Ugly Fiction

Holy depressing books, Batman: The Silent Wife

The Silent Wife
by A.S.A. Harrison

Third and last in our series of fiction books I read, three in a row, that kicked me in the gut.

Today's book is A.S.A. Harrison's novel The Silent Wife, and I'm telling you, if you haven't yet read Gillian Flynn's Gone Girl (or even if you have), kick that one to the curb and read this one instead. In all fairness, I think Gone Girl was meant to be just a thriller, whereas this one is a thriller with a bit more literary style behind it. This is how it begins:

"At forty-five, Jodi still sees herself as a young woman. She does not have her eye on the future but lives very much in the moment, keeping her focus on the everyday. She assumes, without having thought about it, that things will go on indefinitely in their imperfect yet entirely acceptable way. In other words, she is deeply unaware that her life is now peaking, that her youthful resilience--which her twenty-year marriage to Todd Gilbert has been slowly eroding--is approaching a final stage of disintegration, that her notions about who she is and how she ought to conduct herself are far less stable than she supposes, given that a few short months are all it will take to make a killer out of her." (pp. 3-4.)

Now, that makes you think this is going to be a straight-up thriller. But it's not. And in their own "imperfect yet entirely acceptable way" (I love that phrase), the main characters here are both somewhat sympathetic and likable.* For a long time the story just moves along, making you think it is one thing (quite skillfully), but the middle, there's a couple of sucker punches that I was completely not expecting. Maybe you will--there are hints throughout the book. But I did not, and the punches were very sad ones.

I think my one-sentence review to Mr. CR was, "this book is horrifying--in a good way." And that sort of sums up how I felt about all three of these depressing books. They made me think; I thought they were good books; but can I, in all conscience, actually RECOMMEND them to others to read? I just don't know. What do you do when you want to suggest scary or depressing books to others?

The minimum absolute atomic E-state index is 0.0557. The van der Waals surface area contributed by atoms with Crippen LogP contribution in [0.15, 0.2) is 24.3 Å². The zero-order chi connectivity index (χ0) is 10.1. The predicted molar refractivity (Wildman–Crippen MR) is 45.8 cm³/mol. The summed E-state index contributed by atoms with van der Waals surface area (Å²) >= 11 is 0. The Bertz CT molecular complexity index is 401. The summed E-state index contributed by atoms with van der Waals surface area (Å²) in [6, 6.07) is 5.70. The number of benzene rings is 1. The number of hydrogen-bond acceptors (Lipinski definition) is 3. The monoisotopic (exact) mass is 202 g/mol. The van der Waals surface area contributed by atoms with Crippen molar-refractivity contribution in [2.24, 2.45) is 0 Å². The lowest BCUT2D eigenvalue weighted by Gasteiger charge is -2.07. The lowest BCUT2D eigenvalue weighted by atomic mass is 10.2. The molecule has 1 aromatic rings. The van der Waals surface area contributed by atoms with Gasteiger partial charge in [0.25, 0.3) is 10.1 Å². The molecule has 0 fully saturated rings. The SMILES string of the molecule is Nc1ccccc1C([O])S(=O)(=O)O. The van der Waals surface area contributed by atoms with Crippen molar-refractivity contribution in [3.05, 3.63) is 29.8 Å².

*Unlike in Gone Girl, where I found the husband and wife both to be completely uninteresting, unlikable people. Which hampered my caring about them, or the story, in any way whatsoever.

Holy depressing books, Batman: The Chocolate War

Have you read this thing?

Okay, Robert Cormier's classic YA novel The Chocolate War was published before I was born. (God, it's getting rare to be able to say that about a book.) It's often listed on lists of classic books for teens, especially for teen boys, and it's still one of the most challenged books in libraries (it's number 3 on the list of top 100 banned books for 2000-2009). Because I'd heard of it so often, I think I read it somewhere in my mid- or late twenties, and I remembered that I found it interesting...

...but what I didn't remember is this book's ending.

This is all I'm going to say.

The plot is not complicated. Jerry Renault, who attends a private Catholic high school, is singled out by the school's secret society, The Vigils (along with some other students) for an "assignment" (the "assignments" are basically hazing). His assignment? To refuse to sell chocolates as part of the school's fundraising chocolate sale. But when the assignment ends...Jerry does something that no one expects. And at first it has some unexpected effects, but then...well, that's all part of the ending, which I'm not going to tell you.

But I can say this: not often does Mr. CR say "holy shit" (or the equivalent) when finishing a book. Both of us were stunned. It's a great book. It's a crushing book. But is it a book that should really be read by YAs? I just don't know.

What do you think?

Holy depressing books, Batman: We Need to Talk about Kevin

And now, for your reading pleasure, a journey through my recent fiction choices, which have been depressing the living shit out of me. Please do pardon my French, but if you read the three books I'm going to talk about in quick succession, I think you'll find a little bit of profanity is the least of all our worries.

And apologies: I'll get back to nonfiction. I've been reading nonfiction too. Interestingly enough I've been doing some research for a variety of projects, and the research has required fiction reading.

A case in point: Lionel Shriver's novel We Need To Talk About Kevin. I first saw this one in a bookstore, and because I have a friend named Kevin, I almost got it for him. But then I read the jacket copy and thought, well, perhaps not: "If the question of who's to blame for teenage atrocity intrigues news-watching voyeurs, it tortures our narrator, Eva Khatchadourian. Two years before the opening of the novel, her son, Kevin, murdered seven of his fellow high school students, a cafeteria worker, and the much-beloved teacher who had tried to befriend him."